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Are bugs taking the fun out of your active outdoor lifestyle? Natural bug repellents are a great option to keep outdoor insects at bay without exposing yourself to synthetic pesticides. And there are many effective non toxic and less toxic options bug repellent options available for what’s bugging you.
DEET (N, N -Diethyl-meta-toluamide) is the most common pesticide in bug sprays. Many of you may be worried about the safety of using DEET. According to the Agency for Toxic Substances and Disease Registry (ATSDR) there have been fewer than 50 cases of significant toxicity from DEET exposure have been reported in the medical literature over the last 45 years. These cases include severe skin irritation, blistering, and burning in some individuals. Frequent or prolonged topical applications of DEET may result in central nervous system toxicity and there have been a few cases of reproductive and developmental effects.
In animal studies DEET has been shown to cause neurological and behavioral effects, including ataxia, locomotor impairment, restlessness, seizures, encephalopathy, respiratory distress, neurotoxicity, and even death.
However, in 2014 the EPA completed a review on the safety of DEET based on current scientific knowledge and concluded, “the normal use of DEET does not present a health concern to the general population, including children.”
If you would like to avoid DEET I can tell you from personal experience that there are lots of natural pesticide options. I’ve hiked and camped all over the country and have protected myself from marauding packs of mosquitoes and flies using only non toxic and natural methods.
The Swatting Method – my personal favorite - but not for everyone.
Bug Barrier Clothing – This lightweight, usually polyester mesh clothing, is an effective insect shield against all types of biting bugs. My Bug Baffler shirt saved me from exsanguination during a June camping trip to the UP of Michigan.
Although completely non toxic, (this is NOT clothing treated with permethrin) the polyester mesh is a bit scratchy. Bugshirt.com offers a 100% cotton version. You may feel somewhat silly while wearing these bug barriers, but they are great alternatives to applying insect repellent.
Cedar Oil – Cedar oil is my go-to bug solution becomes it acts as both a repellant and an insecticide. Plus, I love the smell. I’ve used Wondercide products as an outdoor insect repellant and as an indoor insecticide.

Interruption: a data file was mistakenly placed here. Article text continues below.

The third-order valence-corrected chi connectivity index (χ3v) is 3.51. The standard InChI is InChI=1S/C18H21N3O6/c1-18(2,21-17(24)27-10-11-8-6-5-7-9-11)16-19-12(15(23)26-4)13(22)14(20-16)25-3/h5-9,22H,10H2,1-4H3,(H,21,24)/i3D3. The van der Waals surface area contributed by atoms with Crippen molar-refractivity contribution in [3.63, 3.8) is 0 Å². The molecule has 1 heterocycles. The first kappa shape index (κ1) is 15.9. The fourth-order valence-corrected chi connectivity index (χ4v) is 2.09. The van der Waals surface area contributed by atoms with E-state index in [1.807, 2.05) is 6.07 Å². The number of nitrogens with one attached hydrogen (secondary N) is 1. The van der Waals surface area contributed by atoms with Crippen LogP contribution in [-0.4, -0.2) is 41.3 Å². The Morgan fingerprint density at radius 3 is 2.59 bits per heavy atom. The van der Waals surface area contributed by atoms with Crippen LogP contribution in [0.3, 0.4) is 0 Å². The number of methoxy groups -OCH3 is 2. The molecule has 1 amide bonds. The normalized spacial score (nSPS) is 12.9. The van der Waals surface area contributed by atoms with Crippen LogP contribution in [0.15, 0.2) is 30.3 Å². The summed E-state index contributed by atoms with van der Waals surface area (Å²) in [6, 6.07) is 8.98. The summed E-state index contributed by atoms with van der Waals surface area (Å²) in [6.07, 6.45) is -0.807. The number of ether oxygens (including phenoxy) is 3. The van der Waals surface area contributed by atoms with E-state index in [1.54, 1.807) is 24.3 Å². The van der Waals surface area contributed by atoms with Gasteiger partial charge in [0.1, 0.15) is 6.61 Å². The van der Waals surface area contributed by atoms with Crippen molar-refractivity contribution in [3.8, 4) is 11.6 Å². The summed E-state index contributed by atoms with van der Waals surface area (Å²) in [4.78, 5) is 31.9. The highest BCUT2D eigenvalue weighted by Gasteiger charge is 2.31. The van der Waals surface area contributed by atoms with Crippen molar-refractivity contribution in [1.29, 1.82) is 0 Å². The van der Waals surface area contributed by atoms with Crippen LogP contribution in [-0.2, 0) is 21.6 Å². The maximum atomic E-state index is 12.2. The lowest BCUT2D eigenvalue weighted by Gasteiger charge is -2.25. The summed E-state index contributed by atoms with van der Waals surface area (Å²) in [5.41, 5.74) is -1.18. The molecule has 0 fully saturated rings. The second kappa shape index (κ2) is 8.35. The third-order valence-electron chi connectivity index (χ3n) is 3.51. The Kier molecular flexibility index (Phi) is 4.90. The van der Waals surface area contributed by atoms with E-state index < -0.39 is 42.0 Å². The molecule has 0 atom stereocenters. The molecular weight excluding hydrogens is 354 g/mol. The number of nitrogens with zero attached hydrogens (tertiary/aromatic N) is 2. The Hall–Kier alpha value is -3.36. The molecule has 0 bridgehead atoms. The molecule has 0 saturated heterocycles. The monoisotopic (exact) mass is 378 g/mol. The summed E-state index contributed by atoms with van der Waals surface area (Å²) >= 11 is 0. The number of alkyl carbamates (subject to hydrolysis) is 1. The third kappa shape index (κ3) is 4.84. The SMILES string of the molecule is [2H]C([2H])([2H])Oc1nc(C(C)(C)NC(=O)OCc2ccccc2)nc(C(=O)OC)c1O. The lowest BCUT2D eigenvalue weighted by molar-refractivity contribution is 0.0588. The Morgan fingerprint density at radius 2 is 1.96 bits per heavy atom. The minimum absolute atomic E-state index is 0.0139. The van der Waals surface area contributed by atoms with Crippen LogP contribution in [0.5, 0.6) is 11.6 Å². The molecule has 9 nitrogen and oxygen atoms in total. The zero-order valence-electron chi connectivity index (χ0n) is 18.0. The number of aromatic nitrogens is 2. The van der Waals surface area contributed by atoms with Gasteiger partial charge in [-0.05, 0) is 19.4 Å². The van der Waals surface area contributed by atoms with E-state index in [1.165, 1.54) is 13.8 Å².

Cedar oil comes from cedar trees. Cedar trees have many natural toxins, or biocides, that protect them from dry rot, mold and insects. However, no human or pet safety concerns have been identified.
Other non toxic bug repellents with cedar oil that I’ve tried are
Some less toxic options are made with lemon eucalyptus oil. This oil is derived from the leaves and twigs of the lemon-scented eucalyptus, (para-Menthane-3,8-diol is the synthesized version used in most commercial preparations).
Lemon eucalyptus oil is the only plant-based repellent recommended by the CDC to repel mosquitoes. Two options based on lemon eucalyptus are
Picaridin: Picaridin is structurally based on chemicals in pepper and appears to interfere with the mosquito's ability to smell its prey. It may be listed on products as KBR 3023 or by its chemical name, 2-(2-hydroxyethyl)-1-piperidinecarboxylic acid 1-methylpropyl ester. It has been widely used in Europe and Australia and has been available in the U.S. since 2005. Picaridin is odorless, non-greasy and does not irritate the skin.
Safety – Although there is limited data, the studies I read indicate that picaridin has very low toxicity and does not appear to cause adverse neurological or reproductive effects.
Effectiveness – Available in 7% to 20% concentrations (providing protection from mosquitoes and/or ticks for 4-10 hours).
The effectiveness of Picaridin in various brand name formulations as registered with the EPA are:
If you still plan to use DEET-based products follow the guidelines below to protect your health.
ATSDR guidelines for use of DEET :
“To prevent the possibility of adverse effects, products containing DEET should not be used on children younger than 2 months of age. For children over 2 months and for adults, the use of a product with a concentration no greater than 30% DEET is advised. Use the lowest concentration DEET product that will provide adequate protection. Reapply the repellent only after effectiveness diminishes with time.
Lotions, liquids or stick forms of DEET might be safer to apply, as they are less likely than aerosol formulations to be inadvertently sprayed into the eyes or inhaled. Avoid long-term use or frequent total body application. Finally, do not apply DEET to the hands of children who might put their fingers in their mouths. When using DEET, avoid contact with the eyes and mucous membranes. Do not apply DEET under occlusive clothing such as diapers or tight-fitting clothes. Avoid spraying DEET onto synthetic fabrics, watch crystals, plastic eyeglass frames, or other plastic material, as the DDET could damage them. Do not apply DEET over wounds, broken skin, or eczema. Once returning indoors, wash the repellent from the skin.”
DEET - <30% concentration is considered safe by the CDC, American Academy of Pediatrics, and the EPA.
Natural pesticides are an effective way to keep the bugs away and also protect your health. So there's no reason not to try some of the many natural bug repellents available.